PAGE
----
Bitter experience I'm afraid. Our client base runs from 200 user SMEs to 25000 user multinationals with their own Microsoft account managers, with a few systems that absolutely, positively have to be available otherwise people will die, so I've seen both sides of the coin. Our job isn't to flog servers or software, it's to make sure the users can do their work when they need to. If that means a cloud based system is the right solution we go with it, but too often "the cloud" is sold as some panacea to all a customer's ills without properly analysing the full impact of handing over core systems to someone else. I've worked on both good and bad cloud projects and have a few real nightmares under my belt. An ISP screwing up a connection and taking the customer off line for nearly 2 weeks. A lorry crashing into a telecoms cabinet in the street round the corner that took a week to fix. A cloud application where the hosting company woefully underspecced their kit while overselling their service leading to months of terrible performance. And one glorious case where a client fell out with a vendor and it took the threat of court action to get some of their data back so they could move to a new application.

So judicious use of cloudy whatsit widgetry can be a boon to SMEs, but us techies have to be a bit more cynical when it comes to evaluating the options and leave the cheerleading to the sales people.

1
0
Gold badge
Mushroom

Re: what the hell am I rambling on about?

None of the issues you are talking about are exclusive to cloudy apps. A car can take out the power pole at my company and I'm just as hooped. (Indeed, this has happened.) I have had the internet cut for weeks on end, and every single time managed to get an alternative in place within 24 hours. I'm a sysadmin. That's my job.

If you suffer from such binary thinking that you cannot read an article about cloudy apps without believing that they are being touted by the author as a magical cure for all ills then you don't belong on the internet. Or reading newspapers. Or books. Or technical manuals. Or anything, really. If the world is black or white, with nothing in between you really shouldn't be doing much of anything at all, because you are a danger to every single individual, business and most animals you encounter.

On site IT has drawbacks. Cloudy IT has drawbacks. Hybrid IT has drawbacks. No IT at all has drawbacks. Every single thing that we can possibly introduce to solve any problem – from keeping predators away at night to making picosecond financial transactions – is a series of tradeoffs. Stability, reliability, redundancy, capex, opex, skills availability, vendor lock-in and yet more.

There is no magic bullet. There are no perfect solutions. But when someone highlights the benefits of one particular solution without a doctorate-level comparative treatise on the possible drawbacks and comparative analysis for every conceivable use case they are most emphatically not advocating that particular solution as the magic solution to all ills.

In the case of this article, I can assure you that your less-than-humble scribe made some assumptions about the general level of intelligence, competence, experience, knowledge and comparative analytical abilities of the intended and likely audience.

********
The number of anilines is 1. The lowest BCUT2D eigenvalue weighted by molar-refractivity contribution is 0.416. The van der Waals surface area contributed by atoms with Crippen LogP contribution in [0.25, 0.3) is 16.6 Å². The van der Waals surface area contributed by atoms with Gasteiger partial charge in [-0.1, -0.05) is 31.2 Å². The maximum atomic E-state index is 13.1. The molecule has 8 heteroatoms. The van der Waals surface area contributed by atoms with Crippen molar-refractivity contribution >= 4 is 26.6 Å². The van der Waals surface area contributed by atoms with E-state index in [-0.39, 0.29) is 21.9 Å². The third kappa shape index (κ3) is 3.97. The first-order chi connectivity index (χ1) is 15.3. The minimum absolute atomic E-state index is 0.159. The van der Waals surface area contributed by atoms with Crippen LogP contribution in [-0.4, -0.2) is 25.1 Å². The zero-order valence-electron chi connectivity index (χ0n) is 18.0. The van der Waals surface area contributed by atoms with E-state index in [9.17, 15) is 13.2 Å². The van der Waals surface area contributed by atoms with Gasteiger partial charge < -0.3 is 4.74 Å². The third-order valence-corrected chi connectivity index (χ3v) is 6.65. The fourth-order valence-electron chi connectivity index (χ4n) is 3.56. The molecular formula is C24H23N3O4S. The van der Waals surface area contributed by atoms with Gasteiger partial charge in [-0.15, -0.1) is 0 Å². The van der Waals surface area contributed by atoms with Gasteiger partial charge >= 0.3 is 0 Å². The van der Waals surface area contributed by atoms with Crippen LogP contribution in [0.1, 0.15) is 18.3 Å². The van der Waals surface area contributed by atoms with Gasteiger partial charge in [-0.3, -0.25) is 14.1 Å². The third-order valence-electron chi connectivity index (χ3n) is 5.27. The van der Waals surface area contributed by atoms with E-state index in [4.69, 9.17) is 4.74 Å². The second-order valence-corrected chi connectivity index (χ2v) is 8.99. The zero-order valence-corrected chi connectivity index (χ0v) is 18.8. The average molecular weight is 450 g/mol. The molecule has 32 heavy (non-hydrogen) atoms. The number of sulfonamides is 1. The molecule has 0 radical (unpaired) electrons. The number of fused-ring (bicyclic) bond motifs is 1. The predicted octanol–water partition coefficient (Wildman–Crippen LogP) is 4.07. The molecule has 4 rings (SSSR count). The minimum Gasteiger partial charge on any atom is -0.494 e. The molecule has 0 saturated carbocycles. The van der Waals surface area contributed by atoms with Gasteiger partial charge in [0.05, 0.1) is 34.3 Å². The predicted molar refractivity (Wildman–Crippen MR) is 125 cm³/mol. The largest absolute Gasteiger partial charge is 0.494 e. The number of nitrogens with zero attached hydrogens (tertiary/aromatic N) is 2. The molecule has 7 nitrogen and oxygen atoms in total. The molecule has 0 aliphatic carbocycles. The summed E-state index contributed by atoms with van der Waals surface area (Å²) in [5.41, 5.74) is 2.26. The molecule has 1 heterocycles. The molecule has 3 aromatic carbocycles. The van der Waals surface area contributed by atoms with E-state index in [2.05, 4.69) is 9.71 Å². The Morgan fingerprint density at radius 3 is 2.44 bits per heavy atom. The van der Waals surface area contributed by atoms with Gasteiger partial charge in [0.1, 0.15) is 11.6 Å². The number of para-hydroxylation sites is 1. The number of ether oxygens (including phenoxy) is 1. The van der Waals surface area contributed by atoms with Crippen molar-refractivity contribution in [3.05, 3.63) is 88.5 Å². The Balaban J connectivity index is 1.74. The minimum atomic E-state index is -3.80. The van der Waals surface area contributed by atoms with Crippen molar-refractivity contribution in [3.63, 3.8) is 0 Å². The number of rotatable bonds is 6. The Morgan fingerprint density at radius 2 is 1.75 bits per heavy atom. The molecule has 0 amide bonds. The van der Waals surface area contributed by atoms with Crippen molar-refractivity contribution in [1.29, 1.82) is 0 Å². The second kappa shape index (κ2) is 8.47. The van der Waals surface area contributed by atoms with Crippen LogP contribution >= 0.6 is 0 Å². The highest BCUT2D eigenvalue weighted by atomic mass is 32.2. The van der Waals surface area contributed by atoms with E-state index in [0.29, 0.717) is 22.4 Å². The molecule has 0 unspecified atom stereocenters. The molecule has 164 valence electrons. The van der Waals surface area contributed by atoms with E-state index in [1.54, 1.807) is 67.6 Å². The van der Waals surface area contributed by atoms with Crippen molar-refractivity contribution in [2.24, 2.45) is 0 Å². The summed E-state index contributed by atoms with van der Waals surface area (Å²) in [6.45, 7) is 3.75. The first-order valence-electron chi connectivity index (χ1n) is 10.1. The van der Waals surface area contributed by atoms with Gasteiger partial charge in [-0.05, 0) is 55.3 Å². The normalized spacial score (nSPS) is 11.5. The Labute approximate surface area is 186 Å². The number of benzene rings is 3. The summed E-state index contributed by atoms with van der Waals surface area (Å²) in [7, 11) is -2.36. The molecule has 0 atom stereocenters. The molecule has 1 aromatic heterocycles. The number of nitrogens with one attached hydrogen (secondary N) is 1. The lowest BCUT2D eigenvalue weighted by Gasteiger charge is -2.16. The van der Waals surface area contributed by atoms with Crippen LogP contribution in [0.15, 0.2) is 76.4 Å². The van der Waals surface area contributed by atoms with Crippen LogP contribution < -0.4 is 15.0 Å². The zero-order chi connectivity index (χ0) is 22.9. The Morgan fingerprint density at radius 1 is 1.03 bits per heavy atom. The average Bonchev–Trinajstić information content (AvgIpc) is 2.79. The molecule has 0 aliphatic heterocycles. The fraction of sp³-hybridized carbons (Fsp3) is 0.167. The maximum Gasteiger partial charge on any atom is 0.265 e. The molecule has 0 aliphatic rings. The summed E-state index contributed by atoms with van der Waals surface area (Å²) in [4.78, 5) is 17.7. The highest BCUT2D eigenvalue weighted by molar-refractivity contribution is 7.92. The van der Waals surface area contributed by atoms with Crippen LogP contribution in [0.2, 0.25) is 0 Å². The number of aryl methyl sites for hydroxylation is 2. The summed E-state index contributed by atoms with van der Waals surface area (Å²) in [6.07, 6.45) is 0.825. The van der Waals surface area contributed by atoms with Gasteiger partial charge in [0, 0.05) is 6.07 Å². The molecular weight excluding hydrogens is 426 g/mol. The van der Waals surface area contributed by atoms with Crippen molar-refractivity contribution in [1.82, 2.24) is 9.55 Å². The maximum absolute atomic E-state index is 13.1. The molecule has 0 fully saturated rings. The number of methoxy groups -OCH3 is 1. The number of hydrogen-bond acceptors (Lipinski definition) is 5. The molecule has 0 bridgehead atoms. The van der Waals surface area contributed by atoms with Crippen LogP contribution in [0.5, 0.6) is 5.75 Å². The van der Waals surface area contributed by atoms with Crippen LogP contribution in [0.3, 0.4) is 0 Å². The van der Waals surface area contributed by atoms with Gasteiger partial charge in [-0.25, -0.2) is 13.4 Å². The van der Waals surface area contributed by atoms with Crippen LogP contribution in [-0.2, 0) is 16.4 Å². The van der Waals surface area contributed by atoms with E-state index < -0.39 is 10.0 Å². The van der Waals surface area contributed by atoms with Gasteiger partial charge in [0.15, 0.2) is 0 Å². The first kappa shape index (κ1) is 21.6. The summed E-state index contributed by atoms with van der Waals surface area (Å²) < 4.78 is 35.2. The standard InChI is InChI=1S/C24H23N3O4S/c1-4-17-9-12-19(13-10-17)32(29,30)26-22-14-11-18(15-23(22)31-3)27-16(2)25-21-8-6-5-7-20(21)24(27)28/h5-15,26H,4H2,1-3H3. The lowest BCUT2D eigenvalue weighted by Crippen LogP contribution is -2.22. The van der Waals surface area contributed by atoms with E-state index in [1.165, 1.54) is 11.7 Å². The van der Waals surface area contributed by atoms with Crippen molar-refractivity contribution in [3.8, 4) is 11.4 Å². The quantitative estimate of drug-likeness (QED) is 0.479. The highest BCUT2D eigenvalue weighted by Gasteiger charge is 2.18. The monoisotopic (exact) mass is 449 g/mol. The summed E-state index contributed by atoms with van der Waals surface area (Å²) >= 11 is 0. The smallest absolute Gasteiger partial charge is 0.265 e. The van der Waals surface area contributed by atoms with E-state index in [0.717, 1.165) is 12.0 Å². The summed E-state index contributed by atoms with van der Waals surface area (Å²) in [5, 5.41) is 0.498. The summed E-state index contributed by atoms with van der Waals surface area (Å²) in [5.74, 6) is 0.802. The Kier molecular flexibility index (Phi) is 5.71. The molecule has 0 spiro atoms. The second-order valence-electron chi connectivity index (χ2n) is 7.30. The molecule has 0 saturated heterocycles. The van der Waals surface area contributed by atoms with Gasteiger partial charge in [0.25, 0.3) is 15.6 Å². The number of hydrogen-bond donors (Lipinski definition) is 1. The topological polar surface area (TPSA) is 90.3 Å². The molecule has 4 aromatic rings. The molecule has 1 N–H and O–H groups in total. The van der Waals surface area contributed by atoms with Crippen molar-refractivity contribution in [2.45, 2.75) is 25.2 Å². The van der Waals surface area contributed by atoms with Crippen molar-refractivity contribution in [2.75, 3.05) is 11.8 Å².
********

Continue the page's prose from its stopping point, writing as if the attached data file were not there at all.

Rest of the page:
If you have failed to meet my (apparently too lofty) expectations, then I deeply apologise for the incursion into your worldview. You have enlightened me; I shall promptly redouble my efforts to target my articles squarely at utter mediocrity.

0
1

Re: what the hell am I rambling on about?

Now now Trevor, no need to be so defensive. I never claimed non-cloudy computing was the only answer. It's just I've been in the trenches too long to buy into another revolution so easily, and while you can brush of slower, feature-limited applications as something SMEs are willing to accept I've been the mug dragged in front of the chief executive to explain precisely why their new super duper cloud application isn't as fast and can't do as much as the local application they used to run in-house.

The thing is, this stuff isn't new. We've been running hosted apps for our customers for years, back before some bright spark came up with "The Cloud" as a cool way to market it. So yes, hosted services are a good option for SMEs, but if you choose to ignore some very real problems with the technology you shouldn't get so worked up when those of us actually rolling out these systems think it's worth mentioning that the picture might not be as rosy as the one you paint.

1
0
Gold badge
Facepalm

Re: what the hell am I rambling on about?

I'm not defensive. I'm exhausted. And the issues you raise - along with many, many more - have been discussed at length in my other articles, comments and so forth. If you want to get snarky that I am not pandering to your pet prejudice, I'll point you in the general direction of an Apple article.

I am not opposed to constructive criticism at all. I am however getting fairly sick of sour grapes. The article was targeted at IT professionals. You know…The Register’s audience. It isn’t FOX news’ technology section, now sponsored by Best Buy and featuring a free lobotomy to bring your IQ below 100!

That any technology – cloud or otherwise – has downsides does not need to be spelled out explicitly in each and every article. You are expected to be smart enough to know that.

Indeed, what I am presenting is “the world as I see it.” (Blog, eh?) This is what I am seeing on the ground. How people are using technology. The things they worry about. And the gist of the article – in case you missed it – is that they are a lot more worried about vendor lock-in and getting the shaft regarding licensing than they are the occasional hiccoughs inherent in a cloud delivery model.

No tech is perfect, but these are the choices I am seeing real people in the real world making. They give me ~500 words. (With some fudge factor when I go over.) I chose to report what I see rather than take up a bunch of that rehashing the same “cloud vs. local” argument again for the 10,000th time.

I’m not going to waste my 500 words a week revisiting issues I feel have already been beaten to death umpteen times, and that my readership could argue from multiple angles in their sleep. They deserve better.

1
1
This topic is closed for new posts.

Forums